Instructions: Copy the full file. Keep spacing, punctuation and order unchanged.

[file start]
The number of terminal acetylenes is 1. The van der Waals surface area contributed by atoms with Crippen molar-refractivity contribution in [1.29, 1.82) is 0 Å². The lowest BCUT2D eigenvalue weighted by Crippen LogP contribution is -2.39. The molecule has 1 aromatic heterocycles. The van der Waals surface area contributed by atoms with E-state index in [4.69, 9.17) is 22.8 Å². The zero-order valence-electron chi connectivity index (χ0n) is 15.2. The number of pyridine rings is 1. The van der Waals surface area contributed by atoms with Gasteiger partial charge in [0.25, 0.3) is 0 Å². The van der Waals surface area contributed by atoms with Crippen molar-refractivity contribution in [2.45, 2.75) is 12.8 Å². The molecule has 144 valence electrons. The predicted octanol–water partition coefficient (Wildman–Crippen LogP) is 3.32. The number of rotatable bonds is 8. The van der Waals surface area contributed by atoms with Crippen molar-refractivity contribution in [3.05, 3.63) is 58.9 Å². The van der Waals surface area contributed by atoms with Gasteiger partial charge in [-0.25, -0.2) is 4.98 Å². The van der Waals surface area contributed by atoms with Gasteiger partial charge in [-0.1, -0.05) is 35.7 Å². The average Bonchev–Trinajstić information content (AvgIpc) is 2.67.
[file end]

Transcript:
The number of terminal acetylenes is 1. The van der Waals surface area contributed by atoms with Crippen molar-refractivity contribution in [1.29, 1.82) is 0 Å². The lowest BCUT2D eigenvalue weighted by Crippen LogP contribution is -2.39. The molecule has 1 aromatic heterocycles. The van der Waals surface area contributed by atoms with E-state index in [4.69, 9.17) is 22.8 Å². The zero-order valence-electron chi connectivity index (χ0n) is 15.2. The number of pyridine rings is 1. The van der Waals surface area contributed by atoms with Gasteiger partial charge in [0.25, 0.3) is 0 Å². The van der Waals surface area contributed by atoms with Crippen molar-refractivity contribution in [2.45, 2.75) is 12.8 Å². The molecule has 144 valence electrons. The predicted octanol–water partition coefficient (Wildman–Crippen LogP) is 3.32. The number of rotatable bonds is 8. The van der Waals surface area contributed by atoms with Crippen molar-refractivity contribution in [3.05, 3.63) is 58.9 Å². The van der Waals surface area contributed by atoms with Gasteiger partial charge in [-0.25, -0.2) is 4.98 Å². The van der Waals surface area contributed by atoms with Gasteiger partial charge in [-0.1, -0.05) is 35.7 Å². The average Bonchev–Trinajstić information content (AvgIpc) is 2.67.